CPAP, Continuous Positive Airway Pressure, is a treatment that uses mild air pressure to keep your airways open. CPAP typically is used for people who have sleep breathing problems, such as sleep apnea. CPAP is considered the gold standard for OSA treatment. CPAP is comprised of a mask that delivers air to the nose or mouth during sleep. It is highly effective for most people, but some patients have a difficult time tolerating the therapy.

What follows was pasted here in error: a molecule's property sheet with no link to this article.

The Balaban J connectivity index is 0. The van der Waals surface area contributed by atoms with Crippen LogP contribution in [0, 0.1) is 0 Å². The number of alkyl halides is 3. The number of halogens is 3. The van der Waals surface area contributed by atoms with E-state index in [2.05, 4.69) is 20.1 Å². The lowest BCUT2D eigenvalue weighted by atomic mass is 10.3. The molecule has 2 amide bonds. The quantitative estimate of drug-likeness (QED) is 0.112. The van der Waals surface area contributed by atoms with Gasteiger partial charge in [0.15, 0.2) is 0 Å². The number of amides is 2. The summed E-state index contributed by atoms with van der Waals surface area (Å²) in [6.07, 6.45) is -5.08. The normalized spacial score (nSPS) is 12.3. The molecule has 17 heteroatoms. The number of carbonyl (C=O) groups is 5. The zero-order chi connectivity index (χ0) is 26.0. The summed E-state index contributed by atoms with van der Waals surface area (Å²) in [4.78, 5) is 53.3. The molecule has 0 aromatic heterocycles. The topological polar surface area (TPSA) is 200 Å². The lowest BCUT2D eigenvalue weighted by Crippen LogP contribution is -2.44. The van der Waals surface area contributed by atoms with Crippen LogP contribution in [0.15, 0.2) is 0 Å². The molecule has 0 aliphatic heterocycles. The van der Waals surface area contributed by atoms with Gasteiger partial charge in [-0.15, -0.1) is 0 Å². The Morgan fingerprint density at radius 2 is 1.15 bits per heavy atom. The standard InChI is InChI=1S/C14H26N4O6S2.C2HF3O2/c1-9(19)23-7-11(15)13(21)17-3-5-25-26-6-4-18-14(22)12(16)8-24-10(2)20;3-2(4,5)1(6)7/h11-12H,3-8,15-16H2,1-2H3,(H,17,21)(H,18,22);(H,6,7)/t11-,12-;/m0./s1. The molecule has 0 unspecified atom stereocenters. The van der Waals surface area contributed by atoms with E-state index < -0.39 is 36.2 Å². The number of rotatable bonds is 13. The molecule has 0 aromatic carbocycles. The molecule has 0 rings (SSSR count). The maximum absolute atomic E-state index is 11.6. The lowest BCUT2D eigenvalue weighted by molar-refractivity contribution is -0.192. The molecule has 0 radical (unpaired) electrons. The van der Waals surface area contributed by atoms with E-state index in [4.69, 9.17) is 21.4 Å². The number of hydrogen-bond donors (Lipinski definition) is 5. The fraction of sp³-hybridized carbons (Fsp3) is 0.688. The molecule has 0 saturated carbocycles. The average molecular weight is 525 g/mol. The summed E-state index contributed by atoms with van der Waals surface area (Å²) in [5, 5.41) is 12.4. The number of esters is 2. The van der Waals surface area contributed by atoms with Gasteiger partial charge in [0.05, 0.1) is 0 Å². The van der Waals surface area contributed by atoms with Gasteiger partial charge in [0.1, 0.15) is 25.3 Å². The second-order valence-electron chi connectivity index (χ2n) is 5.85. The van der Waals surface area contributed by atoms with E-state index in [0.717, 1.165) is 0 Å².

Your doctor wants you on a CPAP machine to help your sleep apnea. You might worry you'll be tied to a noisy gadget all night with tubes there, a mask here, and straps going every which way.
It can seem overwhelming, says David Rapoport, MD, the director of research at the NYU Sleep Disorders Center.
"We work very hard to try to get people to be more open to the idea," he says. "What's remarkable is, when they try it, they often say, 'That's not so bad."
There may be some hurdles at first, but they don't have to be deal-breakers. Once you know what to do, you can sleep well with a CPAP machine.
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